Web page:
Weeping Willow Leather Coral Care

I still remember the first time I saw a Weeping Willow Leather coral. Because of their very long polyps, I originally thought it was an anemone! It wasn’t until my hobbyist friend said take a closer look, and then I realized I was not only looking at a soft coral, I was looking at one of the most unique and cool Sarcophyton Toadstool corals ever. I now understand why they have been dazzling hobbyists for over a decade!

You may have come across Toadstool Leather corals before and noticed most of them are tan-colored or fairly boring, however, the Weeping Willow is a very special coral because of its beautiful coloration. 

The name comes from their long tentacles that can reach up to four inches in length. Their mesmerizing tentacles drape over the top of their mushroom-shaped base if you are to turn off the water flow, making them look like a weeping willow tree.  

Summary:

  • Common Name: Weeping Willow Leather Toadstool
  • Scientific Name: Sarcophyton sp
  • Origin: Australia, Indo-Pacific, Fiji 
  • Care Level: Easy
  • Temperament: Peaceful
  • Lighting: Low – Moderate (PAR 150-300)
  • Water Flow: Moderate 
  • Placement: Middle Region

Weeping Willow Leather Coral Care

Weeping Willow Leather corals are a soft coral from a group commonly known as “Toadstools”. The elegant Weeping Willow Toadstool Leather coral has relatively fast growth and is pretty hardy, making it an easy coral to care for, perfect for beginner hobbyists. 

There are no specific guidelines when it comes to caring for Weeping Willow corals, however, like all living animals, leather corals have requirements to thrive in saltwater aquariums, and this starts with keeping the following water parameters within range:

  • Temperature: 75° – 80 °F
  • pH: 8.1 – 8.4
  • Salinity: 1.024 – 1.026
  • Alkalinity: 8 – 9.5 dKH 
  • Nitrates: <10 ppm (0.05 ppm recommended)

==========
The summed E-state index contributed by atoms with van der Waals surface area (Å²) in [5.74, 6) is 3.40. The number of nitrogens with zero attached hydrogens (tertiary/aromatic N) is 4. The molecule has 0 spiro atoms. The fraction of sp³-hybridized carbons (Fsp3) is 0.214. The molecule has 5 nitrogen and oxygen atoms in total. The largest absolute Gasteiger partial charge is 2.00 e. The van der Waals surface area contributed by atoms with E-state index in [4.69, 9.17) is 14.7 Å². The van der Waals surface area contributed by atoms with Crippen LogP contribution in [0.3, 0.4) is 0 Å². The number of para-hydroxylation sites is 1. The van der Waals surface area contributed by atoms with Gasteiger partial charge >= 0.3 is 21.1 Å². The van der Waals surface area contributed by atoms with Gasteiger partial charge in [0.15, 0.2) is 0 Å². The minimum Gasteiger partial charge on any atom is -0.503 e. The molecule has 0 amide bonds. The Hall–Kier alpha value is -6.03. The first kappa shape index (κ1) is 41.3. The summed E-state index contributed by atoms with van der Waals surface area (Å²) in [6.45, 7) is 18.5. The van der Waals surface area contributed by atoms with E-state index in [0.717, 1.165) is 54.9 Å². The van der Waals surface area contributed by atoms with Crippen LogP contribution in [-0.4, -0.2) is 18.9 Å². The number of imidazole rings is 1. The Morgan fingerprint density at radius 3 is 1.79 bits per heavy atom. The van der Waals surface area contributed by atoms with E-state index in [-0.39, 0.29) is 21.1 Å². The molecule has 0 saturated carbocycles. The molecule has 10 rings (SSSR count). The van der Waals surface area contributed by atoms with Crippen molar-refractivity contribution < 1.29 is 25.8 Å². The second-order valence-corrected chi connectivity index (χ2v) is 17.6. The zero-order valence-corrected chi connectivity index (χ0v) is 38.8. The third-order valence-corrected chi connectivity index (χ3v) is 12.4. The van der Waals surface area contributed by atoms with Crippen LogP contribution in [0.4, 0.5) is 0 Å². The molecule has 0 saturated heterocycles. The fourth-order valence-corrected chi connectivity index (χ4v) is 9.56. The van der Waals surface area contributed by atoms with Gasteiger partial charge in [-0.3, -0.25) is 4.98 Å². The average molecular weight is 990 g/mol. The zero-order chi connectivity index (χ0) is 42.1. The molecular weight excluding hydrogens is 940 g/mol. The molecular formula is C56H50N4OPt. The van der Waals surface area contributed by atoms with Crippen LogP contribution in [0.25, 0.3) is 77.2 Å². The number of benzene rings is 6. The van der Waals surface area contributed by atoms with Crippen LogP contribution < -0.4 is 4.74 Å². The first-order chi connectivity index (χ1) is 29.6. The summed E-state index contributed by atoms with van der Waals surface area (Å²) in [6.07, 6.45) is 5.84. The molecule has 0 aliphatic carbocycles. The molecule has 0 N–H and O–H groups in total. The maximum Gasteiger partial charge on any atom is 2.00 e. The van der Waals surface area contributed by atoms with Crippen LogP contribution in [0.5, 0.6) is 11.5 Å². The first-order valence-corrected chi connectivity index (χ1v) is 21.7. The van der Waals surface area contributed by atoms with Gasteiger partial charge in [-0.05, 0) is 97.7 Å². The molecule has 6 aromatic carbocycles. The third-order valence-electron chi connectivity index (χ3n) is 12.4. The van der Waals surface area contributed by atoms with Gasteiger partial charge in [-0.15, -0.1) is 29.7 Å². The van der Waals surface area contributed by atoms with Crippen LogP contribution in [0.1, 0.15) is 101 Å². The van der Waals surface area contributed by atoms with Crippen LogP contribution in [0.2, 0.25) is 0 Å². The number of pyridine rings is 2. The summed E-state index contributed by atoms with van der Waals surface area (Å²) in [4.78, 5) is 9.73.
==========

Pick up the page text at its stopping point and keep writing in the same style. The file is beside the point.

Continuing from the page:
• Phosphates: <10 ppm (5 ppm recommended)
  • Calcium: 420 – 440 ppm
  • Magnesium: 1260 – 1350

As you probably noticed, their requirements are what you would expect in most reef aquariums. This makes Weeping Willows perfectly suited to most saltwater aquariums and makes them easier to care for. 

For optimal growth, you should consider providing more iodine for your Weeping Willow in addition to checking magnesium and calcium levels. This keeps your Weeping Willow Leather coral free of excessive algae and helps them grow. 

To help maintain water parameter levels, it is recommended to do at least a 10% water change every 7 to 15 days to help remove toxic elements and excess waste that can affect your Weeping Willow coral’s growth.

Weeping Willow Leather Coral Placement

Weeping Willows are not fussy when it comes to their placement. They will quite happily be placed anywhere in the aquarium as long as they get proper water flow and lighting that is required for growth and coloration. 

However, most experienced hobbyists will agree the best placement for Weeping Willow corals is in the middle of your aquarium. 

Once you find the perfect placement for your Weeping Willow, use IC gel glue or reef-safe putty to secure it on an exposed rock or a ledge in your aquascape. You should always leave a few inches between other corals as they are easy to shade others from the lighting.